That’s exactly the dilemma. We could even say that’s the trap. Anybody who wants to make news just needs to come up with some sort of claim like this and they can be relatively certain that journalists will use exactly that logic and help them publicize their claim. No matter what else they do with it the claim will be out there in the discourse. The real question in my mind then becomes whether news organizations decide that when something is definitively shown to be false, they’re just not going to cover it anymore. That would be a real redefinition of what news is. Because, as you said, if Donald Trump says it, then Donald Trump saying it is the story. That’s a certain way of doing journalism, to say that the news is what important and notable people say. There’s the rub.

We just had a symposium at the Manship School a couple of months ago, and Amy Walter of ABC was there and Dan Balz of The Washington Post was there. I asked them this very kind of question: What do you think of just not covering something because it’s not true? Amy’s response was, but that is the story. If somebody says it, it’s the story, and I have to cover it. And Dan Balz’s response was that you’re just assuming the media have way more power and authority than they really have in this day and age. End of discussion.

Playing devil’s advocate, is there a danger in pushing people to be stronger arbiters? If tomorrow everyone in the media reads this report and says we’re going to go the “substantive objectivity” route, would that enhance the polarization you spoke about before? It seems the place you see more of this kind of objectivity and people fact-checking claims is on ideological websites, where it is their task to swat down the lies—or truths—of the other side.

I think you’re on to something, and that is that we feel we don’t have a model for what this would look like. Because as soon as you suggest to most American journalists that they should engage in substantive objectivity, they immediately think of the scenario you just described. They think of ideologically motivated reporting or politically biased reporting. It’s almost as though we don’t have a model for imagining what this other kind of journalism would look like.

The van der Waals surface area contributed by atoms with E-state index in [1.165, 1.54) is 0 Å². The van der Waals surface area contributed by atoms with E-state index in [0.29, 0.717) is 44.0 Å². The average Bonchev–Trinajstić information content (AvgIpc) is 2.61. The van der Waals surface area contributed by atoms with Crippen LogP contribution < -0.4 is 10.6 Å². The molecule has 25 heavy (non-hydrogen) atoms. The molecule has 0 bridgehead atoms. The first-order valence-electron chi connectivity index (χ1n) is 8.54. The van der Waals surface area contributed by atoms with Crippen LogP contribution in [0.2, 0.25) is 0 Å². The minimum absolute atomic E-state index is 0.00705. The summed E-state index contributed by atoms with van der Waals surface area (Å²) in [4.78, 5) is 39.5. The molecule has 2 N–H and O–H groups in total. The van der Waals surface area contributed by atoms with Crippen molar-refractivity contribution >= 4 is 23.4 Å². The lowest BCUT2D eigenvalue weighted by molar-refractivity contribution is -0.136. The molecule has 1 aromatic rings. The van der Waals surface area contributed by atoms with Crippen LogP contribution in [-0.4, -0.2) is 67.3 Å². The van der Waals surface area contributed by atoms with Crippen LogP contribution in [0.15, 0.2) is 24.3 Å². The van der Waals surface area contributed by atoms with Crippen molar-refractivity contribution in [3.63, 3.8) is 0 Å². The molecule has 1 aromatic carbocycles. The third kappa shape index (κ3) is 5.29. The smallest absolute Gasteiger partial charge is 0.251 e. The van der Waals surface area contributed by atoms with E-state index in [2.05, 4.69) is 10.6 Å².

That’s fascinating, because it’s exactly in my view what PolitiFact, in particular, is practicing: trying to get to the factual truth as best they can and subjecting Barack Obama and Sarah Palin to the same scrutiny. We feel we’re at a loss for a model, and yet there are models. But somehow they haven’t caught on or don’t seem compelling enough in this economic climate. I’m not sure what the obstacle is.

The story I read on the report ends on a pretty dire note, citing research from Brendan Nyhan that suggests there is little to show that journalism can correct misinformation. Is that what you really think? That this is a hopeless situation.

Nyhan experimentally exposed people to corrections and found that they didn’t really make much difference. And, also, because of this problem of predispositions, people coming to a news story with their worldview already set, it’s going to be hard for mainstream journalism to shake that up and offset it. That’s probably too high to set the bar, to imagine you’re going to be able to persuade all the people who believe in death panels that they’re not true.

It also overestimates the size of that particular audience. That’s the audience that gets a lot of attention because that’s how cable news is figuring out how to be economically successful. I think what mainstream journalism has to do is figure out a clearer sense of their audience and a clearer sense of what they can bring to the table that cable news and ideological news can’t.

I wonder if there isn’t a bigger role for just hard-headed fact-checking. It appears to me that a lot of people would appreciate it. People on both sides of the aisle are going to try to swat it down and fight it at every turn. But those aren’t the only Americans out there.

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Joel Meares is a former CJR assistant editor.